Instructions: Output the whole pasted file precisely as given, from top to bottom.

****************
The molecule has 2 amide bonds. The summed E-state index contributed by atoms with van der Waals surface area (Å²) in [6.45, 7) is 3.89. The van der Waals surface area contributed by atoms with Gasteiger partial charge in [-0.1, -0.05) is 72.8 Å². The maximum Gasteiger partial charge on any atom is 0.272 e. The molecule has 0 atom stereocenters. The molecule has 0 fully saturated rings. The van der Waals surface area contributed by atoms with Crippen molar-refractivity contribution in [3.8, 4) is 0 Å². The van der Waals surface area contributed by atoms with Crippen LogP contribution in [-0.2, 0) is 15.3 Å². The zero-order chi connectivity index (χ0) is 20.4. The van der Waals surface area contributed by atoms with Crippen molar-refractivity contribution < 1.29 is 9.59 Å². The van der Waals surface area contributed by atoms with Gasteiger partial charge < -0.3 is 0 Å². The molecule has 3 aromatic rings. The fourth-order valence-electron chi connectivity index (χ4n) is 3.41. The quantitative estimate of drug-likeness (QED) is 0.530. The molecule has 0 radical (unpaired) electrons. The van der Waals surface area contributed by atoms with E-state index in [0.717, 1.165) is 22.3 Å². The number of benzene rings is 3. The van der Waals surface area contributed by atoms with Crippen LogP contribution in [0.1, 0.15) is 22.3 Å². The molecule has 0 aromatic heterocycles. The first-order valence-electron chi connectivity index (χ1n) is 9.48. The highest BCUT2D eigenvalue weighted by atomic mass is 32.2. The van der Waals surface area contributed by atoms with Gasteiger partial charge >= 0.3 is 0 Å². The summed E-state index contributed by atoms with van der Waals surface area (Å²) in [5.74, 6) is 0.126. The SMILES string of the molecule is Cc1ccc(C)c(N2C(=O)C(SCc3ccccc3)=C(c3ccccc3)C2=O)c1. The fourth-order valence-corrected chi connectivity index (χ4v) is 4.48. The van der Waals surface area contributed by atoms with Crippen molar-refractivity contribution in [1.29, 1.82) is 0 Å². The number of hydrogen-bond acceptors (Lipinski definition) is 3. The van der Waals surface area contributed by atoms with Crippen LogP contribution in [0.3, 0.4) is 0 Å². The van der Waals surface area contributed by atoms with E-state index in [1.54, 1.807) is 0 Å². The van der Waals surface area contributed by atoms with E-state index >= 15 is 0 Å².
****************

The molecule has 2 amide bonds. The summed E-state index contributed by atoms with van der Waals surface area (Å²) in [6.45, 7) is 3.89. The van der Waals surface area contributed by atoms with Gasteiger partial charge in [-0.1, -0.05) is 72.8 Å². The maximum Gasteiger partial charge on any atom is 0.272 e. The molecule has 0 atom stereocenters. The molecule has 0 fully saturated rings. The van der Waals surface area contributed by atoms with Crippen molar-refractivity contribution in [3.8, 4) is 0 Å². The van der Waals surface area contributed by atoms with Crippen LogP contribution in [-0.2, 0) is 15.3 Å². The zero-order chi connectivity index (χ0) is 20.4. The van der Waals surface area contributed by atoms with Crippen molar-refractivity contribution < 1.29 is 9.59 Å². The van der Waals surface area contributed by atoms with Gasteiger partial charge < -0.3 is 0 Å². The molecule has 3 aromatic rings. The fourth-order valence-electron chi connectivity index (χ4n) is 3.41. The quantitative estimate of drug-likeness (QED) is 0.530. The molecule has 0 radical (unpaired) electrons. The van der Waals surface area contributed by atoms with E-state index in [0.717, 1.165) is 22.3 Å². The number of benzene rings is 3. The van der Waals surface area contributed by atoms with Crippen LogP contribution in [0.1, 0.15) is 22.3 Å². The molecule has 0 aromatic heterocycles. The first-order valence-electron chi connectivity index (χ1n) is 9.48. The highest BCUT2D eigenvalue weighted by atomic mass is 32.2. The van der Waals surface area contributed by atoms with Gasteiger partial charge >= 0.3 is 0 Å². The summed E-state index contributed by atoms with van der Waals surface area (Å²) in [5.74, 6) is 0.126. The SMILES string of the molecule is Cc1ccc(C)c(N2C(=O)C(SCc3ccccc3)=C(c3ccccc3)C2=O)c1. The fourth-order valence-corrected chi connectivity index (χ4v) is 4.48. The van der Waals surface area contributed by atoms with Crippen molar-refractivity contribution in [1.29, 1.82) is 0 Å². The number of hydrogen-bond acceptors (Lipinski definition) is 3. The van der Waals surface area contributed by atoms with Crippen LogP contribution in [0.3, 0.4) is 0 Å². The van der Waals surface area contributed by atoms with E-state index in [1.54, 1.807) is 0 Å². The van der Waals surface area contributed by atoms with E-state index >= 15 is 0 Å².